Sunday, April 24, 2016

as I have loved you

May my words be in the Name of Almighty God: Father, Son, and Holy Spirit. Amen.

GK Chesterton, the famous writer and Christian apologist, once memorably said that: “The Christian ideal has not been tried and found wanting. It has been found difficult; and left untried.” No where does that statement find more resonance than when it comes to some of the words that we hear Christ speak in our Gospel reading today: ' I give you a new commandment, that you love one another. Just as I have loved you, you also should love one another. By this everyone will know that you are my disciples, if you have love for one another.’

This commandment stands at the heart of our Lord's Good News; and which of us would seriously contend that it has been put faithfully into practice? What a different world we would live in if it were! No war, for there would be no reason to ever take up arms for their would be none to fight against; there would be no injustice, for all would prefer to see themselves wronged in some way rather than see another receive less than the full measure of justice; and no hunger or want, for the greed that allows one nation or group to stockpile food while others go hungry would be such a hideous thought that it would never occur to anyone to even consider such behaviour. So let us look over this commandment carefully today and see how we might do better in following it.

First, let us consider why Christ calls it a 'new commandment'; after all, does not the Old Testament tell us to love our neighbour? However, as St Augustine points out, our Lord adds something radically different to these words; he says that we must love one another 'as I have loved you.' That is what makes it new. We are to look to the example of love that Christ sets for us and do likewise in the love we show to our brothers and sisters. So what is that example?

Well, that is too great a topic for a single sermon; but here are some aspects that we may consider. What is it that we see Christ doing earlier in this chapter of the Gospel? He washes the feet of his 12 Apostles; God made man does the work of the most menial slave. We may also think of why he came into the world – For God so loved the world that he gave his only Son, so that everyone who believes in him may not perish but may have eternal life. ' And we know that Christ died on the Cross for our sins so that we might have that eternal life. So we can therefore say that the love we are called to emulate is a love that is both humble and self-sacrificing, a love that is willing to do anything, even suffer and die, so that others might have eternal life.

But we must also keep in mind that the love that Christ has for mankind requires him to speak the truth. And sometimes that truth can be hard to hear. Think of the passage in John 6, when having taught them that if they are to have life in them they must eat his flesh; and some of his followers say to him 'this teaching is difficult; who can accept it?' And they leave. But Jesus does not change the teaching. For in love there must be truth or it is not love; loving someone and telling them what they want to hear is not the same thing; real love requires that the truth is spoken, even if, or indeed especially, the one you love finds that truth difficult to hear. Who, for example, wants to be told they are a sinner?Yet we hear Christ doing so many times in the Gospels. When the woman who was taken in adultery was brought to him, he saved her from the crowd; and then he told her to sin no more. Saving her life was a prelude to saving her soul; for what is the point of gaining her a few extra years in this life if when she comes to the end of her days she should find that she has been lost to eternal life? Would she have been grateful then that our Lord had chosen to spare her feelings by not speaking the truth and warning her to give up her sinful ways? I think not.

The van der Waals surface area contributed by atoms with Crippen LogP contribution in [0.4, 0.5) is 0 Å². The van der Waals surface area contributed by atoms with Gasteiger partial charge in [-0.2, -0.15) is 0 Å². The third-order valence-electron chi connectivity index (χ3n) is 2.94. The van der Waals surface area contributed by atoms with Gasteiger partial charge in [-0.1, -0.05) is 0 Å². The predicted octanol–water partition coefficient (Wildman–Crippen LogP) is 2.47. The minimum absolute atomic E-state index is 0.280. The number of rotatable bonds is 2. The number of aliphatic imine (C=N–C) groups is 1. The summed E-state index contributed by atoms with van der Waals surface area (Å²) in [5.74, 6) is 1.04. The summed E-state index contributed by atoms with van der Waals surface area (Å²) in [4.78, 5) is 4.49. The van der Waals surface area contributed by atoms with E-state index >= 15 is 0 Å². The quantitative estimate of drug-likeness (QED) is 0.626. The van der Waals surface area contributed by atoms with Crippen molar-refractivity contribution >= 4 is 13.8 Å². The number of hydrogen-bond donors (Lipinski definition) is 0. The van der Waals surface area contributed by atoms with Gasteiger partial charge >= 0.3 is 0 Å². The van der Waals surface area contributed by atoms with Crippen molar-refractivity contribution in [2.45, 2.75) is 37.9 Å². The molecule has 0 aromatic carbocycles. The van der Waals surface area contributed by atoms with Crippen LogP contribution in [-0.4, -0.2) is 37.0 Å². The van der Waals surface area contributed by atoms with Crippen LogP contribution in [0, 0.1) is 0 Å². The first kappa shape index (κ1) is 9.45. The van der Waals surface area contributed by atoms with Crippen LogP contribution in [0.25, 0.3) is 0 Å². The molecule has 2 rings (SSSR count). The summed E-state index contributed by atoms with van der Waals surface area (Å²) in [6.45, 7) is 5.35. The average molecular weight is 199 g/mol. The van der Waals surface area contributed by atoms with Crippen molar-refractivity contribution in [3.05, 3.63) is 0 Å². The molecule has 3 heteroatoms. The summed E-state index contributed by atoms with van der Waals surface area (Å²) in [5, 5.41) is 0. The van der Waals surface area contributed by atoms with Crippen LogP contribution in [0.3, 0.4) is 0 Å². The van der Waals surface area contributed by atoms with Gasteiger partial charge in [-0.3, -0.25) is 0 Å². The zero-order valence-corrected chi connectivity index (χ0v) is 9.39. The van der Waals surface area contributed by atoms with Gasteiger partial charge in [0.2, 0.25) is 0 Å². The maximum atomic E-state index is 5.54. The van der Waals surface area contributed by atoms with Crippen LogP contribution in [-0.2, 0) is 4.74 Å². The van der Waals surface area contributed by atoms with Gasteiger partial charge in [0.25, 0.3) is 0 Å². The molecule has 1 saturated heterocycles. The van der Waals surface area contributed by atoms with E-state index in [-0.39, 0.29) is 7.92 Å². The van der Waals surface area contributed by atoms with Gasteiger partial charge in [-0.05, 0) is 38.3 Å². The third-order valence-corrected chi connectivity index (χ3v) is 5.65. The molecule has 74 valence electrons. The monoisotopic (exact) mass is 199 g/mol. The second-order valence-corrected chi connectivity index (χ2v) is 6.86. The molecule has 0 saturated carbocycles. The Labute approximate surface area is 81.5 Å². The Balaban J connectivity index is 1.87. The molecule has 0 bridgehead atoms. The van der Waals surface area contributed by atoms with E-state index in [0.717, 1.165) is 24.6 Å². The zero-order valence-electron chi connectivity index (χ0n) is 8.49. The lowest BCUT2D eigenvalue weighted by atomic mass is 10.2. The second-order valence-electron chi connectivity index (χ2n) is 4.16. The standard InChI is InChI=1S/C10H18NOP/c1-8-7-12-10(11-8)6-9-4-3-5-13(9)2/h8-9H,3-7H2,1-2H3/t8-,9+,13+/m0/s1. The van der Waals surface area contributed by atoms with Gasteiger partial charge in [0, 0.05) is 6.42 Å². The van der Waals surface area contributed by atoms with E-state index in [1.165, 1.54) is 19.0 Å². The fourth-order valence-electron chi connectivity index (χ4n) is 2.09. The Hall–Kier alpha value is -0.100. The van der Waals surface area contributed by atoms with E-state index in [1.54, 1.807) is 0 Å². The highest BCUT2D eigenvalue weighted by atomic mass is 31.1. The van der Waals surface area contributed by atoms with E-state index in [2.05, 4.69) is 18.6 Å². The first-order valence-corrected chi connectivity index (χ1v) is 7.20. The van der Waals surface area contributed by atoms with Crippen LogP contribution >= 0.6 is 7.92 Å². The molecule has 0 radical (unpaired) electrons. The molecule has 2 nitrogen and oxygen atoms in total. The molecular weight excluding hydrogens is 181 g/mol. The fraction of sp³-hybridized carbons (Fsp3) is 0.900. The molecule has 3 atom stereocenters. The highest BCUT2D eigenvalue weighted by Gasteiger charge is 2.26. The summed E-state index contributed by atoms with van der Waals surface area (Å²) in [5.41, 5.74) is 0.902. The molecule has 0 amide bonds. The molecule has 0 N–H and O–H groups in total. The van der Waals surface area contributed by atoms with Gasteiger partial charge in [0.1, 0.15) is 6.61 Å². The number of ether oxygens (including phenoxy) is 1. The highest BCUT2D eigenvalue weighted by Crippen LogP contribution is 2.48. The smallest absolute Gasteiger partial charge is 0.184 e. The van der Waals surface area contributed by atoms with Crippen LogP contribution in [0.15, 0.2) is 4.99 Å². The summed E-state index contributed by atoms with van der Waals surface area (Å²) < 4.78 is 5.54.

This does not mean that Christians are to berate and harass every person that they think is not living up to their ideal of what it is to be a Christian. We may usefully think here of the wise words of instruction that St Benedict had for abbots as to how they were to deal with wayward brethren: 'In administering correction he should act prudently and not go to excess, lest in seeking too eagerly to scrape off the rust he break the vessel. Let him keep his own frailty ever before his eyes and remember that the bruised reed must not be broken. By this we do not mean that he should allow vices to grow; on the contrary, as we have already said, he should eradicate them prudently and with love, in the way which may seem best in each case. .'

We are none of us, of course, abbots; and those around us are not monks. They are, however, children of God and our brothers and sisters; and we are, to answer the question of Cain, very much our brother's keeper. We have a responsibility towards them; and that responsibility has as a part of it the duty to present them with the truth they need to attain eternal life. It is indeed difficult, as Chesterton said; but we dare not leave it untried, for Christ himself gave it to us as a commandment. And those who love Christ know that he will by his grace sustain us at times of difficulty. And we may take comfort from the knowledge that by loving others as Christ loved us that not only will all the world know that we are his disciples; Christ himself will know it also, even as he welcomes us into his Father's house on the last day. Amen. 

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